But things get muddy when the child does not get what he expected to get. This automatically triggers emotions that depend on the temperament of the child and in which form the feedback is received. If the child expresses anger or sadness or fear in such a way that brings to him secondary negative feedback giving him a clear signal that you should not be experiencing the emotion you are experiencing something really important happens. Remember that the child is fully identified with how he is behaving and what emotions he is experiencing. Because of that, he will make a vital decision that something is wrong with him. He is not yet able to logically think that perhaps under given circumstances it is not possible to get what he wants. The assessment of the situation is not adequate but the doubt starts to creep in that perhaps he is doing something wrong.


When it happens once then it might not have a dramatic impact but as we know young child's wants are endless. The more the child is able to move around and use different forms of expression the more he wants to explore and every day will bring positive and negative feedback to him.


More important than the fact that the child did not get what he wanted is the response he gets to his emotions. If this is negative, it confuses the child more and more and makes him doubt that something is wrong with his emotions. And because of identification, the fear of being unworthy starts to grow.


Every person has a unique emotional sensitivity and intensity of emotional expression. A person with high sensitivity can get traumatic experience even in mildly intense emotional interaction. That is further multiplied by the importance of the person to the child who is engaged in such interaction.



Self Image Negative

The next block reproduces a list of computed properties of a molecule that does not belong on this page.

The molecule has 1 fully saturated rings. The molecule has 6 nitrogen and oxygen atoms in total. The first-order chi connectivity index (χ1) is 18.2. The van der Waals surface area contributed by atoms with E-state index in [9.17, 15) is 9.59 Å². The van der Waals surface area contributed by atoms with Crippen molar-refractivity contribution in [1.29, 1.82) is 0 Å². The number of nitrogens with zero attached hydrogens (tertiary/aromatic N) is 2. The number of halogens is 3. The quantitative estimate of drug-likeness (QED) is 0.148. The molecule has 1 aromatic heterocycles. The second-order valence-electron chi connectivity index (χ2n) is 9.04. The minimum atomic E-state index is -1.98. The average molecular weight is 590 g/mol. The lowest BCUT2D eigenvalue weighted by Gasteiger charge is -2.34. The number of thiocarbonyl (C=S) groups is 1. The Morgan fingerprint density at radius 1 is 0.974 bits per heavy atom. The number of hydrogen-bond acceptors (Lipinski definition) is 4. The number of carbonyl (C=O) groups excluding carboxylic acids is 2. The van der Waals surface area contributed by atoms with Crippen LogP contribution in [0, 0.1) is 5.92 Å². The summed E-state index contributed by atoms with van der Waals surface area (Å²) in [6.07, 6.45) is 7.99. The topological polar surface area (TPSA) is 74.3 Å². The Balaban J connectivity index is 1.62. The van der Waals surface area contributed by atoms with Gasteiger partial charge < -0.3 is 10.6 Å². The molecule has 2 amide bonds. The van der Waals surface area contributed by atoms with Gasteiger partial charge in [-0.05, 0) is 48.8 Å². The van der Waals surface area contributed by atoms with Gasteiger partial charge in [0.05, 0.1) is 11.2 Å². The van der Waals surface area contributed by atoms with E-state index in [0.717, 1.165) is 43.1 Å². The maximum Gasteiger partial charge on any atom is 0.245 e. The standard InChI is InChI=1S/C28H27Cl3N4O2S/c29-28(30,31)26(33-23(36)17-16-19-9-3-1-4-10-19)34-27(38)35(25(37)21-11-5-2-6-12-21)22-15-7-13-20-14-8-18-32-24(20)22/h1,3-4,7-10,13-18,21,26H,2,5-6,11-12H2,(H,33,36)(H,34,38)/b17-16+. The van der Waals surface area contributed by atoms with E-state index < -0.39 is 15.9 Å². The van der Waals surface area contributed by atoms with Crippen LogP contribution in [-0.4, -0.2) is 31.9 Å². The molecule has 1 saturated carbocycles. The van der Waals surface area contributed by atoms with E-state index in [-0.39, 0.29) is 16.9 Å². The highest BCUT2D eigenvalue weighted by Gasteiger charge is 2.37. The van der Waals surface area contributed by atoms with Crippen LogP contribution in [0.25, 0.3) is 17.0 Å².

We looked at the formation of self-image at an early age. The critical part of that process was negative feedback to what the child wanted and also negative feedback to emotions he expressed. Each such negative experience starts to accumulate in what I call Self Image Negative (SIN). This is the sum total of negative decisions that the child makes about himself. In other words, this becomes what the child fears to be – a person who would be getting the worst feedback and disapproval from those most important to the child. This is a very important split that is happening over the years. Self-image will be the dynamic part of evolving human beings that will be shaped throughout the lifetime of a person but Self Image Negative will be a collection of all the feared behaviors and qualities.


It is only natural that a child will strive to be quite the opposite of the Self Image Negative – he is building his self-image that is the polar opposite of SIN. Self Image Negative is like in old times in photography we used to have a photosensitive film that stored the picture in its negative format. From that small negative you could produce positive pictures of any size. Self Image Negative is mostly formed during the first 10 years of every person living on this planet and after that, it stays with us for the rest of our life. This is one of the most fearful things we are carrying with us. We are afraid that we might end up proving that we are actually what we fear the most. Now you will be saying that I do not have such a fear and I do not know anything about my Self Image Negative. True, you most likely do not know about it as when we were growing up we put the focus on creating the self-image that works for us and we were moving further and further away from that negative. This has been pushed out of our awareness and is now part of our subconscious.


What can be done about it, if anything at all, that we are going to explore already in our next newsletter. Meanwhile, I wish you all the best in coping with the craziness around us.


Sinner,

Rein

This is our monthly letter to share our views and understanding of what is happening around us, complemented with photos by Anu Martinson. You are welcome to share your own comments and views on the topic in the comments.

Thank you for reading! :)